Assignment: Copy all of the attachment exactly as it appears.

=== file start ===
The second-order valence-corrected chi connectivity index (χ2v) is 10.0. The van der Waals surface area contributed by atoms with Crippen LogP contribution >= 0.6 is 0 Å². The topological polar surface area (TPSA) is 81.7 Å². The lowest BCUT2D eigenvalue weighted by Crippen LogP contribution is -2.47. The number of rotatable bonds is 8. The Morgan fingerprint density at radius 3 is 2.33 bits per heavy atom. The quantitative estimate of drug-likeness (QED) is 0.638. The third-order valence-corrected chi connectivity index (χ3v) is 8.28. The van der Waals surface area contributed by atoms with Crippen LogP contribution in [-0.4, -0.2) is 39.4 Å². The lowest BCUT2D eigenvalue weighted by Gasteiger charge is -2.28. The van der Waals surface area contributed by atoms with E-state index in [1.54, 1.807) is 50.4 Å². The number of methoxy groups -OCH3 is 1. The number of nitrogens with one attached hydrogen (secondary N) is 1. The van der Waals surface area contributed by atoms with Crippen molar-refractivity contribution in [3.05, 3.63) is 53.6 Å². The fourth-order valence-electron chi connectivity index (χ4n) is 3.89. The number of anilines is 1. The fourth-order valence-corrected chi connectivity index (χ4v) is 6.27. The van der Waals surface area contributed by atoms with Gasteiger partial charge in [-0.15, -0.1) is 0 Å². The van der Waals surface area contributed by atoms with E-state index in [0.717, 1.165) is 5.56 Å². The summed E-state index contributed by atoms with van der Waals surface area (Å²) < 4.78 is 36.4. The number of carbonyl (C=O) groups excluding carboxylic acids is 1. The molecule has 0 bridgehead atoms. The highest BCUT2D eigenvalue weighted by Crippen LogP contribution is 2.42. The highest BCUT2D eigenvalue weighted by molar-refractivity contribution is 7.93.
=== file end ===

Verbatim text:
The second-order valence-corrected chi connectivity index (χ2v) is 10.0. The van der Waals surface area contributed by atoms with Crippen LogP contribution >= 0.6 is 0 Å². The topological polar surface area (TPSA) is 81.7 Å². The lowest BCUT2D eigenvalue weighted by Crippen LogP contribution is -2.47. The number of rotatable bonds is 8. The Morgan fingerprint density at radius 3 is 2.33 bits per heavy atom. The quantitative estimate of drug-likeness (QED) is 0.638. The third-order valence-corrected chi connectivity index (χ3v) is 8.28. The van der Waals surface area contributed by atoms with Crippen LogP contribution in [-0.4, -0.2) is 39.4 Å². The lowest BCUT2D eigenvalue weighted by Gasteiger charge is -2.28. The van der Waals surface area contributed by atoms with E-state index in [1.54, 1.807) is 50.4 Å². The number of methoxy groups -OCH3 is 1. The number of nitrogens with one attached hydrogen (secondary N) is 1. The van der Waals surface area contributed by atoms with Crippen molar-refractivity contribution in [3.05, 3.63) is 53.6 Å². The fourth-order valence-electron chi connectivity index (χ4n) is 3.89. The number of anilines is 1. The fourth-order valence-corrected chi connectivity index (χ4v) is 6.27. The van der Waals surface area contributed by atoms with Gasteiger partial charge in [-0.15, -0.1) is 0 Å². The van der Waals surface area contributed by atoms with E-state index in [0.717, 1.165) is 5.56 Å². The summed E-state index contributed by atoms with van der Waals surface area (Å²) < 4.78 is 36.4. The number of carbonyl (C=O) groups excluding carboxylic acids is 1. The molecule has 0 bridgehead atoms. The highest BCUT2D eigenvalue weighted by Crippen LogP contribution is 2.42. The highest BCUT2D eigenvalue weighted by molar-refractivity contribution is 7.93.